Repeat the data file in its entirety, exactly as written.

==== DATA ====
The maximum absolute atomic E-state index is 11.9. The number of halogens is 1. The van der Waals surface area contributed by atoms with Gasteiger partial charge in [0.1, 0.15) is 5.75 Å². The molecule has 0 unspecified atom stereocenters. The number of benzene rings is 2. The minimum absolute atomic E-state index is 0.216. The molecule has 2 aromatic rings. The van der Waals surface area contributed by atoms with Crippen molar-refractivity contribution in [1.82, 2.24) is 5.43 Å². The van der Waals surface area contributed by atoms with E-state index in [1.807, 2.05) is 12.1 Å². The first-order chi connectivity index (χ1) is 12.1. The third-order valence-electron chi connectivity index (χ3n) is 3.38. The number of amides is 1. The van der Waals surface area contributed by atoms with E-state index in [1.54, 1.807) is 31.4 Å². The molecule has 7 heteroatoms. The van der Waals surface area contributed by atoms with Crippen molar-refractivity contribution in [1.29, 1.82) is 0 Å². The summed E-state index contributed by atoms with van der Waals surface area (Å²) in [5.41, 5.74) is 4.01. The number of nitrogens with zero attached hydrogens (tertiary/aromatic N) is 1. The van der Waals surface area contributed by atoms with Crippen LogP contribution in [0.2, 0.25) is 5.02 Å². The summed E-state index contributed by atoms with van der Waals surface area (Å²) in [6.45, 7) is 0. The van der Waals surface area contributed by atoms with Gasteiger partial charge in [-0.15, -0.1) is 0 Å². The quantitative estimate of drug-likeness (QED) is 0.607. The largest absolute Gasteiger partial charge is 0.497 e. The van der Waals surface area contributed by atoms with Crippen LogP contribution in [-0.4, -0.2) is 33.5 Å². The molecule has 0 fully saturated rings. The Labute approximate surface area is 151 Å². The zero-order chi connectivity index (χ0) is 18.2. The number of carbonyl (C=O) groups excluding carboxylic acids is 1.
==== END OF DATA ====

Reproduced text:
The maximum absolute atomic E-state index is 11.9. The number of halogens is 1. The van der Waals surface area contributed by atoms with Gasteiger partial charge in [0.1, 0.15) is 5.75 Å². The molecule has 0 unspecified atom stereocenters. The number of benzene rings is 2. The minimum absolute atomic E-state index is 0.216. The molecule has 2 aromatic rings. The van der Waals surface area contributed by atoms with Crippen molar-refractivity contribution in [1.82, 2.24) is 5.43 Å². The van der Waals surface area contributed by atoms with E-state index in [1.807, 2.05) is 12.1 Å². The first-order chi connectivity index (χ1) is 12.1. The third-order valence-electron chi connectivity index (χ3n) is 3.38. The number of amides is 1. The van der Waals surface area contributed by atoms with E-state index in [1.54, 1.807) is 31.4 Å². The molecule has 7 heteroatoms. The van der Waals surface area contributed by atoms with Crippen molar-refractivity contribution in [1.29, 1.82) is 0 Å². The summed E-state index contributed by atoms with van der Waals surface area (Å²) in [5.41, 5.74) is 4.01. The number of nitrogens with zero attached hydrogens (tertiary/aromatic N) is 1. The van der Waals surface area contributed by atoms with Crippen LogP contribution in [0.2, 0.25) is 5.02 Å². The summed E-state index contributed by atoms with van der Waals surface area (Å²) in [6.45, 7) is 0. The van der Waals surface area contributed by atoms with Gasteiger partial charge in [-0.15, -0.1) is 0 Å². The quantitative estimate of drug-likeness (QED) is 0.607. The largest absolute Gasteiger partial charge is 0.497 e. The van der Waals surface area contributed by atoms with Crippen LogP contribution in [-0.4, -0.2) is 33.5 Å². The molecule has 0 fully saturated rings. The Labute approximate surface area is 151 Å². The zero-order chi connectivity index (χ0) is 18.2. The number of carbonyl (C=O) groups excluding carboxylic acids is 1.